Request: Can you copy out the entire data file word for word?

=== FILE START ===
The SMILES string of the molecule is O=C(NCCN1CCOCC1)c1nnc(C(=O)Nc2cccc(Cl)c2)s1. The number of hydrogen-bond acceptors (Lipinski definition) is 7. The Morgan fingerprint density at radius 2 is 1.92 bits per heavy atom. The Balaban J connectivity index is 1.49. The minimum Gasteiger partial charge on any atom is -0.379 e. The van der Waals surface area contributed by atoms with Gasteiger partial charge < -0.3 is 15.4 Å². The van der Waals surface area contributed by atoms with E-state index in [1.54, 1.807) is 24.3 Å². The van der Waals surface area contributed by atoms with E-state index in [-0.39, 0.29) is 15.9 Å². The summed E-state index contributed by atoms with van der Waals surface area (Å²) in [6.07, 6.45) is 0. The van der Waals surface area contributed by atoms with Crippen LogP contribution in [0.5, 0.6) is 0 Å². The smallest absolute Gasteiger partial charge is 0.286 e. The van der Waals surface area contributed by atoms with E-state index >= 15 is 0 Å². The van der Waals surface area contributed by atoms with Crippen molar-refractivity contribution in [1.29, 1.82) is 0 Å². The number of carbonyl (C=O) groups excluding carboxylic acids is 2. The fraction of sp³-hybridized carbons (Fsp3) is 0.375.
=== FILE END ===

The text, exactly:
The SMILES string of the molecule is O=C(NCCN1CCOCC1)c1nnc(C(=O)Nc2cccc(Cl)c2)s1. The number of hydrogen-bond acceptors (Lipinski definition) is 7. The Morgan fingerprint density at radius 2 is 1.92 bits per heavy atom. The Balaban J connectivity index is 1.49. The minimum Gasteiger partial charge on any atom is -0.379 e. The van der Waals surface area contributed by atoms with Gasteiger partial charge < -0.3 is 15.4 Å². The van der Waals surface area contributed by atoms with E-state index in [1.54, 1.807) is 24.3 Å². The van der Waals surface area contributed by atoms with E-state index in [-0.39, 0.29) is 15.9 Å². The summed E-state index contributed by atoms with van der Waals surface area (Å²) in [6.07, 6.45) is 0. The van der Waals surface area contributed by atoms with Crippen LogP contribution in [0.5, 0.6) is 0 Å². The smallest absolute Gasteiger partial charge is 0.286 e. The van der Waals surface area contributed by atoms with E-state index >= 15 is 0 Å². The van der Waals surface area contributed by atoms with Crippen molar-refractivity contribution in [1.29, 1.82) is 0 Å². The number of carbonyl (C=O) groups excluding carboxylic acids is 2. The fraction of sp³-hybridized carbons (Fsp3) is 0.375.